Steve Hopkins
6   Posted 27/04/2009 at 17:35:54

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Good article and certainly food for thought, I must admit it was something that had crossed my mind before. Although in these days of extreme player power I struggle to believe that international footballers, of which many of our squad are, wouldn’t complain about any substandard facilities or care that they had received!
Si Kirwan
7   Posted 27/04/2009 at 18:21:12

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Tired muscles and bodies are more susceptible to injuries - this and bad luck are the reasons for our injuries.

Interesting point, however...
Ken Buckley
8   Posted 27/04/2009 at 18:21:21

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I reckon just too many games at this level with a small squad. Man U rotate pretty well except for the back four and that's where most of their injuries have been this season. I suppose the more games played the more wear and tear leaving a small squad like ours at high risk.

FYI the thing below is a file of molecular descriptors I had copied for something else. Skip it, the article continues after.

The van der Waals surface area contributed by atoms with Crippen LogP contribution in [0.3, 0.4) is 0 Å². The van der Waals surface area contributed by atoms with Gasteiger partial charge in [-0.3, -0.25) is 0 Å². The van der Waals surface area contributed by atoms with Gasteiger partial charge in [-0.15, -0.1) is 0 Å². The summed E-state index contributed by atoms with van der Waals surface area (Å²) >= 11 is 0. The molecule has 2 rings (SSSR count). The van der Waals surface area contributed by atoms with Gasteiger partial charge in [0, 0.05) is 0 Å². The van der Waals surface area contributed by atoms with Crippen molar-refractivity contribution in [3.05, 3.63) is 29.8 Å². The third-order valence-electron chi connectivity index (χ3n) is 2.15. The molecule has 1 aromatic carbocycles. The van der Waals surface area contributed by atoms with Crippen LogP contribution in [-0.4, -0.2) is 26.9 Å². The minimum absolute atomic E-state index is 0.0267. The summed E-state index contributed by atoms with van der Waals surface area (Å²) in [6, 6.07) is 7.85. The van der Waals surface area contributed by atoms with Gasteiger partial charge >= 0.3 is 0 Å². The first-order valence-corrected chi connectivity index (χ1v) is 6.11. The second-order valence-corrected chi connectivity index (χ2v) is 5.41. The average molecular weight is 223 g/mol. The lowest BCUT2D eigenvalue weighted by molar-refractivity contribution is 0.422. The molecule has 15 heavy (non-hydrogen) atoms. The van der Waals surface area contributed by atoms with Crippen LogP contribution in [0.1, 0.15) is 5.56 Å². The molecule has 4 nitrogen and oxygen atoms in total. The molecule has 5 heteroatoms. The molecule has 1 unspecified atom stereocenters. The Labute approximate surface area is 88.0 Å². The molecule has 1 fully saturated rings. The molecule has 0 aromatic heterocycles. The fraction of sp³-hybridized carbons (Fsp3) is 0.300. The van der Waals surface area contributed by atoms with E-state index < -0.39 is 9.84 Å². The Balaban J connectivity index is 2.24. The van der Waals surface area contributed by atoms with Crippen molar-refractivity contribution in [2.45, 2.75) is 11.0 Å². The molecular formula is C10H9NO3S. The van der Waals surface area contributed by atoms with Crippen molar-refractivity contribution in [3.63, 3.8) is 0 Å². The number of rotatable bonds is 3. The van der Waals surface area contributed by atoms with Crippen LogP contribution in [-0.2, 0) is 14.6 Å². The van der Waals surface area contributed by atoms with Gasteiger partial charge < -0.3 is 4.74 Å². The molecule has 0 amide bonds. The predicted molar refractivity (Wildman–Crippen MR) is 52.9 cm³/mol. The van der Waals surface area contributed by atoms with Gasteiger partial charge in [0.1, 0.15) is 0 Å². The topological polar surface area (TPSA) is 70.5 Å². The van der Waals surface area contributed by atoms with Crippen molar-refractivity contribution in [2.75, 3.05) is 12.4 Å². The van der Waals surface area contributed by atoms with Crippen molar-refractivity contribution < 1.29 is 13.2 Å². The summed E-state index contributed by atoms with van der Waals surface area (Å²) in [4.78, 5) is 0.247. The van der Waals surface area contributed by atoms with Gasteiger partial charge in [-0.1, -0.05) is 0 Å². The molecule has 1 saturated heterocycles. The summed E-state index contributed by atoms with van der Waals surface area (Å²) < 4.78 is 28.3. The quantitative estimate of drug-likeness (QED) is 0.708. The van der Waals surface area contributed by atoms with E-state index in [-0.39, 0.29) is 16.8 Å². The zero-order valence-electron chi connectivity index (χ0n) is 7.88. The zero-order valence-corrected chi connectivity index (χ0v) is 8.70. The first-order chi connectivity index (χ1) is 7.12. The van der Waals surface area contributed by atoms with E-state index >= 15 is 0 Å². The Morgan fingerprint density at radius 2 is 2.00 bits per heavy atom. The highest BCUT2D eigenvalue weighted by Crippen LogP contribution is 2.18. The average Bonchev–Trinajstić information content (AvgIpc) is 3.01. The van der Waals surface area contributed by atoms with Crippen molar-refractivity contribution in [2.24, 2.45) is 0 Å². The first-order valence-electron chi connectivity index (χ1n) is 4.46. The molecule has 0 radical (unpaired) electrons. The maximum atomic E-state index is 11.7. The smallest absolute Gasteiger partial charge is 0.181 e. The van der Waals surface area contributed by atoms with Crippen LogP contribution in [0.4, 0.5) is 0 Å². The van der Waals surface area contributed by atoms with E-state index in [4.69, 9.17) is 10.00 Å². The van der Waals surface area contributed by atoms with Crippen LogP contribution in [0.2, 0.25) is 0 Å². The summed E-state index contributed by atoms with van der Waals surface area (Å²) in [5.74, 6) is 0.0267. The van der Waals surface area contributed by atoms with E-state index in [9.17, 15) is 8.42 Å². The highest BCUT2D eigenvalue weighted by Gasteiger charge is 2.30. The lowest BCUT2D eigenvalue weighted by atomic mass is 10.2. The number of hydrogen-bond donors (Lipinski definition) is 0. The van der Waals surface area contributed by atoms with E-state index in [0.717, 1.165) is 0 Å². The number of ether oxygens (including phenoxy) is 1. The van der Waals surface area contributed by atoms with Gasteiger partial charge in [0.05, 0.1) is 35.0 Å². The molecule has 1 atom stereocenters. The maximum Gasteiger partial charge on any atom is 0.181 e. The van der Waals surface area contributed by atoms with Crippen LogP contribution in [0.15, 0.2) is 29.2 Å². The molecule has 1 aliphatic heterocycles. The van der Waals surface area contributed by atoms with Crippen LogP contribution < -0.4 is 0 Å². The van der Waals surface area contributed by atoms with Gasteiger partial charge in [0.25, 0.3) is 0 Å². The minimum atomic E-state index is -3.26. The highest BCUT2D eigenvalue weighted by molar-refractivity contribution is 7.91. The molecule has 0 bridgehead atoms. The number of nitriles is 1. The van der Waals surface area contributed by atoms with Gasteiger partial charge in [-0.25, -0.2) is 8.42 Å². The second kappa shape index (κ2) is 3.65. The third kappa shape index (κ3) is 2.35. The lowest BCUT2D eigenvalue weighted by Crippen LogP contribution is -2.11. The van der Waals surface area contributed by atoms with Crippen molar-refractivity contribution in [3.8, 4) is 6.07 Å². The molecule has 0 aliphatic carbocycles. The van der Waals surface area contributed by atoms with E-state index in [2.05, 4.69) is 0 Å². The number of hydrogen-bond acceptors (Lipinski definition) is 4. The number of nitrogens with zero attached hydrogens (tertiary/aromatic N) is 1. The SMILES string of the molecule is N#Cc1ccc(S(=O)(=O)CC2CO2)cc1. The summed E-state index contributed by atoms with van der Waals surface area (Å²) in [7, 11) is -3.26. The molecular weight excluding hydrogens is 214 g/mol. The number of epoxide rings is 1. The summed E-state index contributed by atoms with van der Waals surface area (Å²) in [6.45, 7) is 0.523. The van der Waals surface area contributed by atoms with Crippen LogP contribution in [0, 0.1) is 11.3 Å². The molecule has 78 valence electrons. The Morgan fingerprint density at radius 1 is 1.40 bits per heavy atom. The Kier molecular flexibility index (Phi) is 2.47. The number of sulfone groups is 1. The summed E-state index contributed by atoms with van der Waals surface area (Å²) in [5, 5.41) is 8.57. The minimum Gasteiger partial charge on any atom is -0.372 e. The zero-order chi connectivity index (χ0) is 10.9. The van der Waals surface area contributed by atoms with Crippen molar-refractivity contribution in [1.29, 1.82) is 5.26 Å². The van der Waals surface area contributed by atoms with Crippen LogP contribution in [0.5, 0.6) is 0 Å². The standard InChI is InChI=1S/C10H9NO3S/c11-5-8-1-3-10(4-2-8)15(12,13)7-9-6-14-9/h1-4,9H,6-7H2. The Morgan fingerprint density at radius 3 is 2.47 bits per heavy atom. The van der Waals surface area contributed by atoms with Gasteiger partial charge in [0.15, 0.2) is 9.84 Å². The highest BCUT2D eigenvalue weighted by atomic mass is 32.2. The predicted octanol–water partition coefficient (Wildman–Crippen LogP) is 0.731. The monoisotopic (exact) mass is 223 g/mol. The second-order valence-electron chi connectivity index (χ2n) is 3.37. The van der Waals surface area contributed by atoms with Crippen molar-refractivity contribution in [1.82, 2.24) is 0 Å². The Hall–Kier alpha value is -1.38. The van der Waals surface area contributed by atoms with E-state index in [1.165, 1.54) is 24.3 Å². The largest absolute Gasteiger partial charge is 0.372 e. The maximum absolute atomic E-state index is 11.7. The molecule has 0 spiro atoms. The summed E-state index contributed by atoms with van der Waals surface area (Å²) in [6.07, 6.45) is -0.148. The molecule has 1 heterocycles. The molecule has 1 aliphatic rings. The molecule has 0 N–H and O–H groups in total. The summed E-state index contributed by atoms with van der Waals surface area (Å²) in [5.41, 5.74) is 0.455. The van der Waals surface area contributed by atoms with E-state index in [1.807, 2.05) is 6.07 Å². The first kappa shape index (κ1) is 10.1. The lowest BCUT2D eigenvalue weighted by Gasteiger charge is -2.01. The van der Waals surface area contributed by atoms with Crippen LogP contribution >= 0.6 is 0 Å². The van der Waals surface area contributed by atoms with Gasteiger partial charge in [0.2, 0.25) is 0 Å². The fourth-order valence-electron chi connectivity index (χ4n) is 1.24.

David Alexander
9   Posted 27/04/2009 at 18:41:35

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I think this is a little critical for several reasons:

Saha takes for ever to recover cause he’s not been fit in years and so isnt a good example

Cahil’s metatersal break was treated by an oz based surgeon not the Everton medical staff - that sugeon kept him on the sidelines for so long, pluss it was his third such break in three years so you would want that extra caution.

Cahill probably hobbled of the plane because he wasn’t fit to be on it in the first place - flying for 20+ hours injured is going to leave a player struggleing - maybe the australian FA shouldn’t have asked him to fly and should have let him have rest and treatment here.